My job revolves around protected sites and whilst I fully appreciate the invertebrate wonders to be found on nature reserves and sites of special scientific interest, since reading Ken Thompson’s ‘No Nettles Required’ well over a decade ago, I’ve long since championed the humble garden as a relatively untapped source of biodiversity in an increasingly urban world. According to the Royal Horticultural Society, UK gardens cover an area larger than all our nature reserves combined and with the State of Nature 2019 reporting the decline of 41% of UK species, gardeners can make a significant positive impact on biodiversity and habitat connectivity on a landscape scale.
I’m a firm believer that you can have a reasonably aesthetically-pleasing, productive garden and increase urban biodiversity at the same time without resorting to the commonly purported ‘leave your garden to go wild’ approach as the only method of success. Managed in the right way, a domestic garden can yield some truly surprising results.
I’ve been the curator of my current garden for just over 10 years and by today’s standards, it’s a reasonable size, about 8m wide by 30m long, located in a suburban environment, at least 1km from the nearest countryside. Since moving here, I’ve steadily developed the garden into a space that works for both me and wildlife. It would be fair to say that before a recent career change into nature conservation, my wildlife recording over the years has been fairly ad hoc, limited to mostly weekend observations and a far cry from Jennifer Owen’s epic 30-year study of a suburban Leicestershire garden. Nevertheless, I’ve observed an increasing diversity of invertebrate species visiting or living in my garden as it develops and matures.
I’ve been working on a mini project of my own, going back through all my garden photographic records to identify, where possible, the invertebrate species and submit them to iRecord. My list is currently running at 244 species, including 27 solitary bee and 39 hoverfly species, and I haven’t even started recording moths in earnest yet (next year!) nor have I made it through all the other Diptera records (job for over Christmas!).
2020 has been an exceptional year for many not so good reasons but for new garden records it has been very positive, probably as a result of me spending most of my lunch breaks with the camera, wandering around the garden, rather than my usual nature reserve office base. It was difficult to choose but here are my top 10 favourite invertebrate highlights for this year from my Southport suburban garden. Enjoy!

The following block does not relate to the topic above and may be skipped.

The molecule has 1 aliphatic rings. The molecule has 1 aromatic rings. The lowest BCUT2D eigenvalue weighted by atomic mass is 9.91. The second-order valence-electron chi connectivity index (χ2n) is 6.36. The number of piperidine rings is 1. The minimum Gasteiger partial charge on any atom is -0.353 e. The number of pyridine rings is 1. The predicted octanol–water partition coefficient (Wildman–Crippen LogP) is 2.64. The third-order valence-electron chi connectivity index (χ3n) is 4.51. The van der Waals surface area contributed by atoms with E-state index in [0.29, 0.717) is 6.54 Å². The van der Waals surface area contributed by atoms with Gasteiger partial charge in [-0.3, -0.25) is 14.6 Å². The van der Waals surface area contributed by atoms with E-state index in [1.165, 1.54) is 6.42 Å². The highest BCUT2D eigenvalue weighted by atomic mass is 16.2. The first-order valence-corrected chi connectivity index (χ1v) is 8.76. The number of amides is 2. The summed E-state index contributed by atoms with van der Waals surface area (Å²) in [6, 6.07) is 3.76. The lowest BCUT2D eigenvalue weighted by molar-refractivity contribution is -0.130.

- An Abia sp. sawfly (probably Abia lonicerae)
2. Bishop’s Mitre shieldbug Aelia acuminata
3. 11-spot ladybird Coccinella undecimpunctata
4. Possibly the cutest weevil, Cionus scrophulariae Figwort weevil
5. The brilliantly green Swollen-thighed beetle Oedemera nobilis
6. Eristalinus sepulchralis, a superb hoverfly with distinctive spotty eyes
7. Ornate-tailed digger wasp Cerceris rybyensis – a bee-hunting wasp
8. Reported in an earlier blog, not only a female Locust Blow-fly Stomorhina lunata but a male appeared as well!
9. The amazingly hairy Vapourer Moth Orgyia antiqua caterpillar which has a liking for herbaceous geraniums
10. At last, after years of scrutinising the hedge on sunny September days, an Ivy Bee Colletes hederae
Hayhow, D.B., Eaton, M.A., Stanbury, A.J., Burns, F., Kirby, W.B., Bailey, N., Beckmann, B., Bedford, J., Boersch-Supan, P.H., Coomber, F., Dennis, E.B., Dolman, S.J., Dunn, E., Hall, J., Harrower, C., Hatfield, J.H., Hawley, J., Haysom, K., Hughes, J., Johns, D.G., Mathews, F., McQuatters-Gollop, A., Noble, D.G., Outhwaite, C.L., Pearce-Higgins, J.W., Pescott, O.L., Powney, G.D. and Symes, N. (2019). The State of Nature 2019. The State of Nature partnership.
Owen, J. (2010). Wildlife of a Garden: A Thirty-Year Study. Royal Horticultural Society, London.
Thompson, K. (2006). No Nettles Required – The reassuring truth about wildlife gardening. Transworld Publishers, London.